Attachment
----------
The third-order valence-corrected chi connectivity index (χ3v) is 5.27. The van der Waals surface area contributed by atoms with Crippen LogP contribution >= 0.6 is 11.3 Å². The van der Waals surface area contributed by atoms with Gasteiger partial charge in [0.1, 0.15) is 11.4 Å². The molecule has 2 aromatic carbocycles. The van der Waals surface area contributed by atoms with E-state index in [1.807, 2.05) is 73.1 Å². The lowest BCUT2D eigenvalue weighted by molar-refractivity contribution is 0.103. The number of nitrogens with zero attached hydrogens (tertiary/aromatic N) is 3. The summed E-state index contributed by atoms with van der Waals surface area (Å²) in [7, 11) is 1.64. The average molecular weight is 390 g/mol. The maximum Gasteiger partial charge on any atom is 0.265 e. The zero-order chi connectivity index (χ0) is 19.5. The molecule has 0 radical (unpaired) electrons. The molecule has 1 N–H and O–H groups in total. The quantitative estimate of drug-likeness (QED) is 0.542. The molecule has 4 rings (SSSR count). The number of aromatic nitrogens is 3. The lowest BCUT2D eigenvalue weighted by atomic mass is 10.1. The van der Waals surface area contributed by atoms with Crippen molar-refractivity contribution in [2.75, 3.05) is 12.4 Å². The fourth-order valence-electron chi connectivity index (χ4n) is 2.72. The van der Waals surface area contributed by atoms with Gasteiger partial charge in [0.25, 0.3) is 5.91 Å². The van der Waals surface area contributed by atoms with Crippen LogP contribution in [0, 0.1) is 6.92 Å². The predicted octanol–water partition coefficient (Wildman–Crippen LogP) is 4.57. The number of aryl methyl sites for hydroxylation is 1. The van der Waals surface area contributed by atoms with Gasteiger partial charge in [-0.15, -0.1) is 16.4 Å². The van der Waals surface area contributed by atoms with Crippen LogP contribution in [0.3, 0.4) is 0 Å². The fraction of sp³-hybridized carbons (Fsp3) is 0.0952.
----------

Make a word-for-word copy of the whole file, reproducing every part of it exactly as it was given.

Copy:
The third-order valence-corrected chi connectivity index (χ3v) is 5.27. The van der Waals surface area contributed by atoms with Crippen LogP contribution >= 0.6 is 11.3 Å². The van der Waals surface area contributed by atoms with Gasteiger partial charge in [0.1, 0.15) is 11.4 Å². The molecule has 2 aromatic carbocycles. The van der Waals surface area contributed by atoms with E-state index in [1.807, 2.05) is 73.1 Å². The lowest BCUT2D eigenvalue weighted by molar-refractivity contribution is 0.103. The number of nitrogens with zero attached hydrogens (tertiary/aromatic N) is 3. The summed E-state index contributed by atoms with van der Waals surface area (Å²) in [7, 11) is 1.64. The average molecular weight is 390 g/mol. The maximum Gasteiger partial charge on any atom is 0.265 e. The zero-order chi connectivity index (χ0) is 19.5. The molecule has 0 radical (unpaired) electrons. The molecule has 1 N–H and O–H groups in total. The quantitative estimate of drug-likeness (QED) is 0.542. The molecule has 4 rings (SSSR count). The number of aromatic nitrogens is 3. The lowest BCUT2D eigenvalue weighted by atomic mass is 10.1. The van der Waals surface area contributed by atoms with Crippen molar-refractivity contribution in [2.75, 3.05) is 12.4 Å². The fourth-order valence-electron chi connectivity index (χ4n) is 2.72. The van der Waals surface area contributed by atoms with Gasteiger partial charge in [0.25, 0.3) is 5.91 Å². The van der Waals surface area contributed by atoms with Crippen LogP contribution in [0, 0.1) is 6.92 Å². The predicted octanol–water partition coefficient (Wildman–Crippen LogP) is 4.57. The number of aryl methyl sites for hydroxylation is 1. The van der Waals surface area contributed by atoms with Gasteiger partial charge in [-0.15, -0.1) is 16.4 Å². The van der Waals surface area contributed by atoms with Crippen LogP contribution in [0.3, 0.4) is 0 Å². The fraction of sp³-hybridized carbons (Fsp3) is 0.0952.